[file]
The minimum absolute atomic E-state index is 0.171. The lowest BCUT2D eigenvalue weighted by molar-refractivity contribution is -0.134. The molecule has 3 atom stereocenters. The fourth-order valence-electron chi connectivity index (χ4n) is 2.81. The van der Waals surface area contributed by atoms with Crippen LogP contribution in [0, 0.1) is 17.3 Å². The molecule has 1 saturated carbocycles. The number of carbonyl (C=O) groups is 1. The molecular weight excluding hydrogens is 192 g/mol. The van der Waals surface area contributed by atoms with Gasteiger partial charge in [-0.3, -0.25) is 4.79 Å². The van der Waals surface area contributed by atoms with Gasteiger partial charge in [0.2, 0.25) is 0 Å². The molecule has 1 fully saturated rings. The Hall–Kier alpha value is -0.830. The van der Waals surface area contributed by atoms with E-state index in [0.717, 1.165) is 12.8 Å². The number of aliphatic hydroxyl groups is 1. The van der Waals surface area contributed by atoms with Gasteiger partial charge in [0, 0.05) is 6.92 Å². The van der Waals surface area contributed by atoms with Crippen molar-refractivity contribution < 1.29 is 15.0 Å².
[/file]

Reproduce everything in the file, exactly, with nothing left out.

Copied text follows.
The minimum absolute atomic E-state index is 0.171. The lowest BCUT2D eigenvalue weighted by molar-refractivity contribution is -0.134. The molecule has 3 atom stereocenters. The fourth-order valence-electron chi connectivity index (χ4n) is 2.81. The van der Waals surface area contributed by atoms with Crippen LogP contribution in [0, 0.1) is 17.3 Å². The molecule has 1 saturated carbocycles. The number of carbonyl (C=O) groups is 1. The molecular weight excluding hydrogens is 192 g/mol. The van der Waals surface area contributed by atoms with Gasteiger partial charge in [-0.3, -0.25) is 4.79 Å². The van der Waals surface area contributed by atoms with Gasteiger partial charge in [0.2, 0.25) is 0 Å². The molecule has 1 fully saturated rings. The Hall–Kier alpha value is -0.830. The van der Waals surface area contributed by atoms with E-state index in [0.717, 1.165) is 12.8 Å². The number of aliphatic hydroxyl groups is 1. The van der Waals surface area contributed by atoms with Gasteiger partial charge in [0, 0.05) is 6.92 Å². The van der Waals surface area contributed by atoms with Crippen molar-refractivity contribution < 1.29 is 15.0 Å².